While both Michelle and Barack Obama did at one point hold law licenses in Illinois, they each no longer are certified to practice law by the Illinois Bar Association. In 1994 Michelle let her license go inactive, and Barack “voluntarily retired” from law in 2008. While this may not seem strange on the surface, it is actually very unusual behavior in the world of law. Lawyers will actually go out of their way to maintain a law license even if they are not currently using it, because giving up a law license is widely seen as avoiding disciplinary action.
One argument defending Obama is that he gave up his license when he decided to run for president, as other presidents have likewise given up their licenses. This is not entirely true however; those other presidents only gave up their licenses under very specific conditions.
Nixon surrendered two licenses after he left the White House: California and the Supreme Court. He tried to surrender his third license in New York State. The state Bar’s disciplinary agency disbarred him in July of 1976. It asked him to sign a statement that he was innocent of obstruction of justice. Not wanting to perjure himself, he refused. (Full Article).
So although technically Nixon was not disbarred, it was precisely because he knew he would be disbarred if he did not voluntarily give up his license. Similarly Bill Clinton was held in contempt of court for offering intentionally false testimony during Jones v. Clinton in 1999. Since Clinton still had a law license from Arkansas, it was suspended by the Arkansas Supreme Court in 2000. Clinton later resigned from the Supreme Court bar in 2001 after his license was suspended with 40 days to contest disbarment. The choice for these two Presidents was clear: give up your law license or be publicly humiliated by disbarment, which would also limit future professional opportunities.
While this does not prove Barack or Michelle were under investigation or risked disbarment, it does suggest an ulterior motive for leaving law. Since voluntarily giving up a law license is seen professionally as a black mark (just below disbarment or related disciplinary action) it would have made more sense to keep the law license, and avoid any speculation. Romney still has his law license, and I am guessing that the money it costs to keep the degree would not have been sufficient reason for Obama to give his up in 2008.
So why did Obama give up his law license? This could be related to his reasons for not releasing his college transcripts from Harvard.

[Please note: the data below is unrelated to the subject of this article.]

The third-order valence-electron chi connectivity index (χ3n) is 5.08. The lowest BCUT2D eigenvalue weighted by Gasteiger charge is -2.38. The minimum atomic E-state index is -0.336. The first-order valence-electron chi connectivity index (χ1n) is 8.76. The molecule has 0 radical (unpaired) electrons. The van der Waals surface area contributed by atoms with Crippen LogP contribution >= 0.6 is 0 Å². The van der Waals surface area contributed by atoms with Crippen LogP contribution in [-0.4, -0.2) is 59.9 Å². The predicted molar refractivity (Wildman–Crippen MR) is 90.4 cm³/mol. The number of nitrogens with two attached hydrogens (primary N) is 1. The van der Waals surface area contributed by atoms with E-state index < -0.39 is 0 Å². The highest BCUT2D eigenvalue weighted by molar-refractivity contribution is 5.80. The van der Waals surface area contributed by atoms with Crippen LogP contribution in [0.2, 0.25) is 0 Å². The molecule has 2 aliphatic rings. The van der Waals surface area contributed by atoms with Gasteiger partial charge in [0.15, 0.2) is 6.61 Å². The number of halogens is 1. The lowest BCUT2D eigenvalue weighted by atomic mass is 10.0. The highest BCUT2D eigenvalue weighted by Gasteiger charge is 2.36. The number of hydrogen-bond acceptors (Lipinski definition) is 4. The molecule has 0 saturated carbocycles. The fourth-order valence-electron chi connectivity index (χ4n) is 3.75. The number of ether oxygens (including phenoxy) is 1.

There is widespread speculation on the Web, which I regard as plausible, that this is why [Obama] refuses to release his undergraduate transcripts. His grades were fine. His problem is this: the name on these records cannot be successfully altered retroactively. It was not the name he told the Illinois Bar Association was his. He was asked if he had ever used a different name. He said yes. Academia did not care. The Bar Association does. (Full Article).
Michelle Obama was only 29 when she went inactive, being granted the request by the Bar Association when she was 30. Seems like a young age to quit law after paying for law school, and working hard to get where she was. Even if she had decided on a career change, why give up the possibility of returning to law? Also, why tarnish your professional reputation, since anyone in law would see giving up a law degree as fishy? Are there plausible explanations for why she and her husband gave up their law licenses? Yes. But:
the most plausible reason for their having abandoned their licenses was to avoid disciplinary action and the threat of public disbarment. That was what Nixon and Clinton fully understood. (Full Article).
The following is written by a lawyer explaining the way lawyers and judges act when the possibility of official punishment arises.
A grievance can be filed by pretty much anyone, but grievances are confidential because of the potential to damage an attorney’s reputation – even when there is no basis for the grievance. Going public with the filing of a grievance is a violation of the accused attorney’s confidentiality – and is thus a disciplinary infraction on its own. ONLY after a probable cause panel has determined that there is probable cause to proceed and file a complaint with disciplinary counsel is the complaint (filed by the panel) a matter of public record.
Another Judge in our area was under heavy investigation. Disciplinary Counsel showed up at his office, took 100 files and his assistant’s computer. About 10 days later, the Judge resigned for “health reasons”. He is listed on the Supreme Court website as “permanently retired”. He surrendered all licenses, but his record shows no discipline and no surrender of licenses. The general public knows nothing about what was going on that led to the visit by disciplinary counsel, even though the local bar associations do.